Wednesday, April 29, 2020

Kansas City Confidential (Phil Karlson, 1952)

When a bitter former police captain, Timothy Foster (played by Preston Foster), engineers a bank robbery, he enlists three felons to assist him. The robbery goes according to plan, but an ex-con, Joe Rolfe (John Payne), is picked up as a suspect. Rolfe is eventually cleared, but he decides to track down the actual robbers. The trail leads Rolfe to Guatemala where he learns Foster is behind the robbery and is planning to turn in the other three men to receive the reward money.

Kansas City Confidential (1952) depicts a violent criminal underworld. The New York Times criticized the film for its excess use of violence: "An uncommon lot of face slapping, stomach punching, and kicking in the groin, the standard manifestations of the virulence of mobsters and criminals on the screen." The New York Times also criticized the film for its implication that there are corrupt police officers, a theme that would later become common in motion pictures. Director Phil Karlson says, "This was so far ahead of itself that I say these pictures have been copied and recopied so many times. Unfortunately Phil Karlson never got the credit for it because I've never been a publicity hound. I come from the school where what we want to be judged by is up on the screen, not by how well I know so-and-so or so-and-so."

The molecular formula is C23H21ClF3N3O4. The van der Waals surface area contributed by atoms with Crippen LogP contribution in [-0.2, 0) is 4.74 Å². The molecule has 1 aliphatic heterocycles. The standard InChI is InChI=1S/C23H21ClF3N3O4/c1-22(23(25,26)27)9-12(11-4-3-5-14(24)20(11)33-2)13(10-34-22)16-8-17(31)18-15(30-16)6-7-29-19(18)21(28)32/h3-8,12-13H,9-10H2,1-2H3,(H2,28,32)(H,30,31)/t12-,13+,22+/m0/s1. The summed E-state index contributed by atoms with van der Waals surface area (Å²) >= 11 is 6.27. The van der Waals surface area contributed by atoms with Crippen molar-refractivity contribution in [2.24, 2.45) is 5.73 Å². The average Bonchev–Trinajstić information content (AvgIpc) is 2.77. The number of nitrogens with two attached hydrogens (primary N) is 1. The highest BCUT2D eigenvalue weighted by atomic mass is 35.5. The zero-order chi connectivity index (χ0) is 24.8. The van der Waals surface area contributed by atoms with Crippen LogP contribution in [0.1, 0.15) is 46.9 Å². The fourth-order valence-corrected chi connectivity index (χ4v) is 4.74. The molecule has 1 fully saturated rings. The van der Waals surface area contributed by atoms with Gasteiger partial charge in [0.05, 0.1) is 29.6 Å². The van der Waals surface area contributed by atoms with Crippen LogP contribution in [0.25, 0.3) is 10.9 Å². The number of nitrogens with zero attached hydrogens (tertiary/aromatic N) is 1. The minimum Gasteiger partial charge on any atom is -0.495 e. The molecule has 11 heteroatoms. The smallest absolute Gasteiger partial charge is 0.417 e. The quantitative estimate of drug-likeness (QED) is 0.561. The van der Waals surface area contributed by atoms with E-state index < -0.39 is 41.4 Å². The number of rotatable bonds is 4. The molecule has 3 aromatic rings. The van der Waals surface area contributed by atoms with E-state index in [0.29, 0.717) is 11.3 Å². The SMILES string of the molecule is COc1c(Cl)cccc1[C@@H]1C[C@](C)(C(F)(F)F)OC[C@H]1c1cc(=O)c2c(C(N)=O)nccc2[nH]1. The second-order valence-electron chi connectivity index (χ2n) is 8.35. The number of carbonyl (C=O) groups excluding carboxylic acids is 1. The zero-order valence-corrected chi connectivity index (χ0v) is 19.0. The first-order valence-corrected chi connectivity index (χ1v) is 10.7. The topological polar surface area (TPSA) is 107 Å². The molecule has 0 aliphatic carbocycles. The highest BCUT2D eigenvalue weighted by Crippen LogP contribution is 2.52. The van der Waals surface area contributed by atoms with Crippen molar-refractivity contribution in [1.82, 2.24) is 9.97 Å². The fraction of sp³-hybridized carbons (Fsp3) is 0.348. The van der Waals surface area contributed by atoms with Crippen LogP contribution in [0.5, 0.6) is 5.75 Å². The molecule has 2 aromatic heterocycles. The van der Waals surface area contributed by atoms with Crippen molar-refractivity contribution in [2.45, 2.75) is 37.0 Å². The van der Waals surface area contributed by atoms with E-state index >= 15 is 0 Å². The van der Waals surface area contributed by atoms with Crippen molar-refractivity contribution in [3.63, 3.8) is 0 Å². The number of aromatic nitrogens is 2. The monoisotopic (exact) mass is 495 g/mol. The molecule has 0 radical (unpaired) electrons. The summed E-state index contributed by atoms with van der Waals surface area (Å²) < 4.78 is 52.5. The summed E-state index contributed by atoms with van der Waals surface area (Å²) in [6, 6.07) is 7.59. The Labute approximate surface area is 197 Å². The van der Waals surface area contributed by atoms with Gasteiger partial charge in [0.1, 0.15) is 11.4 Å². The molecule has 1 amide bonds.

Karlson filmed Kansas City Confidential in a semi-documentary style and this added a sense of realism and immediacy to the picture. Film critic Leonard Maltin commented, "Looking at Kansas City Confidential, Scandal Sheet (both 1952), and especially the breakneck-paced The Phenix City Story (1955), one gets the impression that Karlson could have been a noir master." Unfortunately, Karlson never graduated to the A-picture level. His biggest commercial success was 1973's Walking Tall.

Jack Elam, Neville Brand, and Lee Van Cleef play the three criminals who take part in the armed robbery in Kansas City Confidential. All three men were well known for playing heavies in films and on television. Lee Van Cleef's career took off in the mid-1960s when he appeared in several "Spaghetti Westerns" with Clint Eastwood, including For a Few Dollars More (1965) and The Good, the Bad and the Ugly (1966). --TCM